Wahhabi religious scholars argue against the practice of constructing shrines over graves and turning them into places of worship, and consider it as associating partners to God or shirk, though visiting graves is encouraged.[9] Muhammad (according to Wahhabi sects) forbade turning graves into places of worship. The current Wahhabi rulers of Saudi Arabia have destroyed thousands of years-old grave sites of Muhammad, Ali, and Ayesha amongst others,[10][11][12] but encouraged visiting the graves to remember life after death (sahih Muslim 977).[13][12][14]

See alsoEdit


  1. ^ Delage, Remy; Boivin, Michel (2015). Devotional Islam in Contemporary South Asia: Shrines, Journeys and Wanderers. Routledge. ISBN 9781317380009.
  2. ^ Bilgrami, Fatima Zehra (2005). History of the Qadiri Order in India. Idarah-i Adabiyat-i Delli. p. 291.
  3. ^ Mohammad Najib ur Rehman, Hazrat Sakhi Sultan. The knowledge of communication with the sacred souls (1st ed.). Sultan ul Faqr Publications Regd. p. 337. ISBN 9789699795183.
  4. ^ Kafi South Asian folklore: an encyclopedia : Afghanistan, Bangladesh, India, Nepal, Pakistan, Sri Lanka, by Peter J. Claus, Sarah Diamond, Margaret Ann Mills. Taylor & Francis, 2003. ISBN 0-415-93919-4. p. 317.
  5. ^ Kafi Crossing boundaries, by Geeti Sen. Orient Blackswan, 1998. ISBN 8125013415. p. 133.
  6. ^ "History of Dargah of Shah Ata". ASI, Kolkata Circle. Retrieved 2017-08-22.
  7. ^ "Madurai Maqbara".
  8. ^ "Sheikh Nazım Al Haqqani Al Qubrusi An Naqshibandi". Retrieved 6 April 2016.
  9. ^ "Building Mosques or Placing Lights on Graves" (PDF). 21 March 2008. Retrieved 11 July 2014.
  10. ^ Sunan an-Nasa'i 2047.
  11. ^ Sunan an-Nasa'i 2046.
  12. ^ a b Ondrej, Beranek; Tupek, Pavel (July 2009). Naghmeh, Sohrabi (ed.). From Visiting Graves to Their Destruction: The Question of Ziyara through the Eyes of Salafis (PDF). Crown Paper (Crown Center for Middle East Studies/Brandeis University). Brandeis University. Crown Center for Middle East Studies. p. 19. Archived (PDF) from the original on 8 August 2018. Relying mainly on hadiths and the Qur’an, Ibn ‘Abd al-Wahhab’s most famous work, The Book of God’s Unicity (Kitab al-tawhid), describes a variety of shirk practices, such as occultism, the cult of the righteous (salih), intercession, oaths calling on other than God himself, sacrifices or invocational prayers to other than God, and asking other than Him for help. Important things about graves are remarked on in a chapter entitled “About the Condemnation of One Who Worships Allah at the Grave of a Righteous Man, and What if He Worships [the Dead] Himself.”72 Ibn ‘Abd al-Wahhab starts by quoting a hadith: “Umm Salama told the messenger of Allah about a church she had seen in Abyssinia in which there were pictures. The Prophet said: ‘Those people, when a righteous member of their community or a pious slave dies, they build a mosque over his grave and paint images thereon; they are for God wicked people.’ They combine two kinds of fitna: the fitna of graves and the fitna of images.” He then continues with another hadith: “When the messenger of Allah was close to death, he . . . said: ‘May Allah curse the Jews and Christians who make the graves of their prophets into places of worship; do not imitate them.’” From this hadith Ibn ‘Abd al-Wahhab derives the prohibition of building places of worship over graves, because that would mean glorification of their inhabitants, which would amount to an act of worship to other than Allah. Cite uses deprecated parameter |dead-url= (help)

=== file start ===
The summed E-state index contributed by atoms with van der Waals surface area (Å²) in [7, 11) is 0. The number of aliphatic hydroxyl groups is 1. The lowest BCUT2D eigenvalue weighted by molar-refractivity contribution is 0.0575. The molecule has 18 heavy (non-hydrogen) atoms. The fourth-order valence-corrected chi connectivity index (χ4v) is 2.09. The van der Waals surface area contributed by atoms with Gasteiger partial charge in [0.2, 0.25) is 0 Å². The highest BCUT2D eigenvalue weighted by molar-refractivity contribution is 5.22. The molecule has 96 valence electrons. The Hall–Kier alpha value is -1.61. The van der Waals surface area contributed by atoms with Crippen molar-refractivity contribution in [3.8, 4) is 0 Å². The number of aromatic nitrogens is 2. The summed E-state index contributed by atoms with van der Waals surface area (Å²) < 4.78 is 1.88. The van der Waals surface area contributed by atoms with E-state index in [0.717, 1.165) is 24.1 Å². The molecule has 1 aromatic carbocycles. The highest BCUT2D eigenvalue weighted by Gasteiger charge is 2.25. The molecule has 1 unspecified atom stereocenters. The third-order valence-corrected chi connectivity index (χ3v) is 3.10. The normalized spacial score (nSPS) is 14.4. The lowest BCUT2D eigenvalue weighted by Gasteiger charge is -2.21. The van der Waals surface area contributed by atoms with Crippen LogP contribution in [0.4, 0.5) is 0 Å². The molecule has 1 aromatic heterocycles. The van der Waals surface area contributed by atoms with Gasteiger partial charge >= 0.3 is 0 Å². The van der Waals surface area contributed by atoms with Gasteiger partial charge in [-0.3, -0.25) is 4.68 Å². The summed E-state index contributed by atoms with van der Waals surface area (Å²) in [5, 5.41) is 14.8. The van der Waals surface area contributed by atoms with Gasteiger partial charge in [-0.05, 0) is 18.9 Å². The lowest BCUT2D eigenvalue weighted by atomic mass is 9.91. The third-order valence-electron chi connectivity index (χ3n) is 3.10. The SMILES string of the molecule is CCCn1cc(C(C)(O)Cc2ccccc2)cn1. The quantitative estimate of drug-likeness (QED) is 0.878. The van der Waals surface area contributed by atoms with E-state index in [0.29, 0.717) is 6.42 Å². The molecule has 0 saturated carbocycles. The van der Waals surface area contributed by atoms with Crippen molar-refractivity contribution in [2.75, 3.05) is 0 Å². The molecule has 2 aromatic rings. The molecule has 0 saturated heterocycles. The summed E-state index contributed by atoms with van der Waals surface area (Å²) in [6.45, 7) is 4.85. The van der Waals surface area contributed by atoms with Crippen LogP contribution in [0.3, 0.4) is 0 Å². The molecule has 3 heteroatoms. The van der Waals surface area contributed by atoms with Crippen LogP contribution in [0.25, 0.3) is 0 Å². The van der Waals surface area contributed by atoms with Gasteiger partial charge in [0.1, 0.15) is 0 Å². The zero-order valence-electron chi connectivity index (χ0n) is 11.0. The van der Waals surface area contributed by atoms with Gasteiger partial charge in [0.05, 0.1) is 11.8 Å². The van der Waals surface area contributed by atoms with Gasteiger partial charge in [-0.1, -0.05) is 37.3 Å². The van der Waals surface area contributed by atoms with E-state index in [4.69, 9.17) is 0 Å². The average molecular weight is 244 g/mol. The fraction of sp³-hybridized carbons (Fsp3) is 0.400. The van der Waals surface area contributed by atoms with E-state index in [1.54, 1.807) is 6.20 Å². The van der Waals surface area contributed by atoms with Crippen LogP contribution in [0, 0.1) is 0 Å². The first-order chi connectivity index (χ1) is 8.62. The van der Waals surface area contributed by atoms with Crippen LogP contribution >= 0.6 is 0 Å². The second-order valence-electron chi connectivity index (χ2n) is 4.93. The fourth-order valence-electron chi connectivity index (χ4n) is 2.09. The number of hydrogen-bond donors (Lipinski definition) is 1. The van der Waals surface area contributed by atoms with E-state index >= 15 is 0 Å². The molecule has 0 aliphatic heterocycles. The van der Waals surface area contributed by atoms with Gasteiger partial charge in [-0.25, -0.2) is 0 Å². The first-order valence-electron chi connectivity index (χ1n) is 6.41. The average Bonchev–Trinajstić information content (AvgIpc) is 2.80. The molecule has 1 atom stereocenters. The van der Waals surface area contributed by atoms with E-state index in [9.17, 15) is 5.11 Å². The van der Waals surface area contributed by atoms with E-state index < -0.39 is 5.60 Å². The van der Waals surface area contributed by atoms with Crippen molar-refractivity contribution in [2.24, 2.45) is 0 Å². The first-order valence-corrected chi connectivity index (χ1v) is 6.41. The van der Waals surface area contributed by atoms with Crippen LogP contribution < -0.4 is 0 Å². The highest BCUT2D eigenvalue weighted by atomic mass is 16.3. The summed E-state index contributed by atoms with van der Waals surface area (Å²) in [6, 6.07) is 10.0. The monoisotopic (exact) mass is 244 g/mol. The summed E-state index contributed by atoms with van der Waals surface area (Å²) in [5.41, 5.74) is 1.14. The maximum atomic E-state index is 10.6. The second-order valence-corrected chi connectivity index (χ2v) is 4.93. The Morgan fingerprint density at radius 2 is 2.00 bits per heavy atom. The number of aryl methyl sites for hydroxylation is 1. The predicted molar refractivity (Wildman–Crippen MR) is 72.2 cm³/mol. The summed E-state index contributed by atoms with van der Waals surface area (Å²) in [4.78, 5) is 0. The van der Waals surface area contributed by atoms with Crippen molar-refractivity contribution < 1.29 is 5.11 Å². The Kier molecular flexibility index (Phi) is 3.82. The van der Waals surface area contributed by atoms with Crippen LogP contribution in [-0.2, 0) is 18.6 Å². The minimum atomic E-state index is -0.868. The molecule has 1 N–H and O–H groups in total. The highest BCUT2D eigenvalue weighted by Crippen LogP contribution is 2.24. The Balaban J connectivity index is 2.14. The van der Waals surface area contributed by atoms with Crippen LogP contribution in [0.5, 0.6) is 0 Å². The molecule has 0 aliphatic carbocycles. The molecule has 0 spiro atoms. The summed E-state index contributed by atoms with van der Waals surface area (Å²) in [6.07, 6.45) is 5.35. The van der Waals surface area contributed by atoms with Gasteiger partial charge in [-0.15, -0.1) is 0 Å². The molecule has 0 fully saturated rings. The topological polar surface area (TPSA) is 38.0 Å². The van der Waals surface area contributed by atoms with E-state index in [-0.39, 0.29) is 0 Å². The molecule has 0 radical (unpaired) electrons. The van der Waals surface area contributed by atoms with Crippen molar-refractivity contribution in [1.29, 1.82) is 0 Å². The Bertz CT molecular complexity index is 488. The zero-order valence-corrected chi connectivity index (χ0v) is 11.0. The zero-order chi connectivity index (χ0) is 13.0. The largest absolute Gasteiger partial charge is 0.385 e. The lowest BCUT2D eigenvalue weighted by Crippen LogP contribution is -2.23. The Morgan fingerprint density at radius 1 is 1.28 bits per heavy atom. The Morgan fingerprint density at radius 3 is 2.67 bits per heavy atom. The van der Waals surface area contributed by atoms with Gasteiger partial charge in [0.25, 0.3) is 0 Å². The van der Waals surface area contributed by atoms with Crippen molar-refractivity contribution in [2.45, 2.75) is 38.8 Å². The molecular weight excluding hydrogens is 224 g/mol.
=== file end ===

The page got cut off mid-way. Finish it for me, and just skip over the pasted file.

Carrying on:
13. ^ "The Book of Prayer - Funerals - Sahih Muslim - - Sayings and Teachings of Prophet Muhammad (صلى الله عليه و سلم)". Retrieved 6 April 2016.
  14. ^ "Shrine - Oxford Islamic Studies Online". Retrieved 2018-08-10. Many modern Islamic reformers criticize visits to shrines as mere superstition and a deviation from true Islam.